In 1987, Chalino began to perform in front of audiences. Early videotape of his presentations show a charismatic performer that commanded the stage not through arrogance but a humble demeanor that contrasted with the heavy lyric of his songs. His ragged voice had a marked Sinaloan accent, and his on stage presence made him a true showman. He combined the typical macho-man Sinaloan hat and boots with the elegance of an opulent gold watches and rings.

The Spanish-language radio stations and record labels of the time looked down upon promoting the corrido genre which was considered lacking of commercial value; this circumstance brought about the establishment of independent record labels that included Chalino's "RR - Rosalino Records," Pedro Rivera's "Cintas Acuario," and Abel Orozco "Discos Linda."

In spite of the tumult of a life busy with recording sessions and performances at private parties and night clubs, Chalino had managed to solidify a stable life with Marisela and their now two children, Adán and Cynthia.

By 1990 his songs permeated the interest of young Mexican Americans who began paying attention to lyrics they found similar to those of rap music. Suddenly, those who once had been ashamed of the culture and music of their parents, even avoiding to speak Spanish, embraced the corrido and began wearing Sinaloan style hats and boots. This transformation was known as the "Chalinomania" and was cemented with the adoption of the quebraditadance style.

Chalino's career kept on ascending. He combined performances at the two major night clubs, El Parral and El Farallón, with bookings that took him to other US cities, and Mexico. In January of 1992, Chalino was hired to make a presentation at a club in Coachella; during his performance Eduardo Gallegos, a member of the audience, began shooting at the performer who also defended himself. Gallegos ended up with fifteen years of prison and Chalino, who was wounded, consolidated an image of fearlessness which went in hand with the character of his corrido.

Soon after this incident he was offered to make a presentation in his native Sinaloa for an estimated twenty thousand dollars. Though this had not been the first time he would perform in his native state, his wife asked him not to go, advice Chalino ignored.

A videotape recorded the night of May 15th in the "Salón Las Bugambilias" of Culiacán shows Chalino dressed in a grey suit with white hat and the company of five señoritas Tecate who walk him on stage where he starts to sing the theme that would immortalize him forever in the memory of his public; a composition by Mario Molina Montes titled "Las nieves de enero / The snows of January."

"Ha llegado el momento
chatita del alma de hablar sin mentiras
Espere mucho tiempo pa ver si cambiabas
Y tú ni me miras

Al principio dijiste que ya que vinieran
las nieves de Enero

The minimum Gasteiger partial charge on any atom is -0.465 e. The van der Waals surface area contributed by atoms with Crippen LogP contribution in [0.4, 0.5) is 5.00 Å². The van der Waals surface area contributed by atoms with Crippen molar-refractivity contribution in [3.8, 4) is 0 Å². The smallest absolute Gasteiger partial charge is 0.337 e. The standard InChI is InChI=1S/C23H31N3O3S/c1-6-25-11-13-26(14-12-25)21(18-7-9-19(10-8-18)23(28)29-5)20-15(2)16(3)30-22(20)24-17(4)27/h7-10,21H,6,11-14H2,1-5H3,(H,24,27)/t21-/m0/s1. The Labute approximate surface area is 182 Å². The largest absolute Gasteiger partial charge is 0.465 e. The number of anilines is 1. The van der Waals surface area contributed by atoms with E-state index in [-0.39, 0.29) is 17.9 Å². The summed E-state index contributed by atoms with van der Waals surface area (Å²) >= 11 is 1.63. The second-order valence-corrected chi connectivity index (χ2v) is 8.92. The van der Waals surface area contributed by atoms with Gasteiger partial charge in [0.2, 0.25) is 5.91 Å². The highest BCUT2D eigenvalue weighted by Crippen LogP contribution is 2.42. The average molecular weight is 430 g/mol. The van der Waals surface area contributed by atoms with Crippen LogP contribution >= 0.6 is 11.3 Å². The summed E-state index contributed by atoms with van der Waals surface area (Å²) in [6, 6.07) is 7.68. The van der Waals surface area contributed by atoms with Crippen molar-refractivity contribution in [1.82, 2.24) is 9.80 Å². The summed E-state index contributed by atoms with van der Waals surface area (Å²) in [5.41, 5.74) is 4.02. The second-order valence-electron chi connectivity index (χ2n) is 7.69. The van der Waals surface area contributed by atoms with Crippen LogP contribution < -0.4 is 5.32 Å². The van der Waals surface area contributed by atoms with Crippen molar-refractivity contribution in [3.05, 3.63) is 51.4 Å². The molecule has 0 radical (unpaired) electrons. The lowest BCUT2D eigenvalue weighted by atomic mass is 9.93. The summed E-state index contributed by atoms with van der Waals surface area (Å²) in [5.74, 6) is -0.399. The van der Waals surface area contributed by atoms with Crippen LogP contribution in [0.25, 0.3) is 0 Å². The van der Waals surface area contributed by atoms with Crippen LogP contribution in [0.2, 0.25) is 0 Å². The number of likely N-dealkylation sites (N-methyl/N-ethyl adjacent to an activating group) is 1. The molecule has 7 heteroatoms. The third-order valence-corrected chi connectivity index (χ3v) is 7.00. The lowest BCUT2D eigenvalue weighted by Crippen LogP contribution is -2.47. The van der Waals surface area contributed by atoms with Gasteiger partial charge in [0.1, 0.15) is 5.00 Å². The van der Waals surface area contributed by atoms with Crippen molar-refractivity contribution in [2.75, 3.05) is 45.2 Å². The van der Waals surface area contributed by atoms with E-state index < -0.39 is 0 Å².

Ir a ver a la virgen y luego casarnos
Seria lo primero

Ya se fueron las nieves de Enero y
Llegaron las flores de Mayo
ya lo vez me aguantado a lo macho y
mi amargo dolor me lo cayo

Ya se fueron las flores y llego el invierno
Y tú ni me miras
Es por eso te digo que llego el momento
De hablar sin mentiras

Al principio dijiste que ya que vinieran
las nieves de Enero
Ir a ver a la virgen y luego casarnos
Seria lo primero

No soporto ya mas tus mentiras
Esta espera se me esta destrozando
Al mirar que han pasado los años y
No pienso morirme esperando

Ya se fueron las nieves de Enero ya
Llegaron las flores de Mayo
ya lo vez me aguantado a lo macho y
mi amargo dolor me lo cayo."

As the audience sings-along, Chalino gives them a salute, and approaches some of his fans to listen to their requests; in the company of the group "Los amables del norte," under a mix of fog and lights, and the rhythm of his accordionist Nacho Hernández, Chalino exclaims:"Viva Sinaloa!"

The two words carried the emotion and pride of the immigrant that returns to his birthplace in triumph; but in Sinaloa aside from success, Chalino had cultivated enemies and it is believed that the large amount he was offered for his presentation was the hook for the execution of a revenge.

Following his departure from "Las Bugambilias," when on his way through the
Culiacán-Los Mochis roadway, his vehicle was intercepted by men dressed as Federales who took him, leaving behind one of his brothers and two women who accompanied them. Hours later, during the dawn of May 16, 1992, his mutilated body was found next to an irrigation channel with two bullets in the head.

The body of Chalino was buried next to the resting place of his father and brother in a pantheon close to Los Vasitos ranch in Culiacán. In the US, his widow Marisela Vallejo organized a requiem mass on his memory that took place on June 21 at the Iglesia Santa Martha in Huntington Park.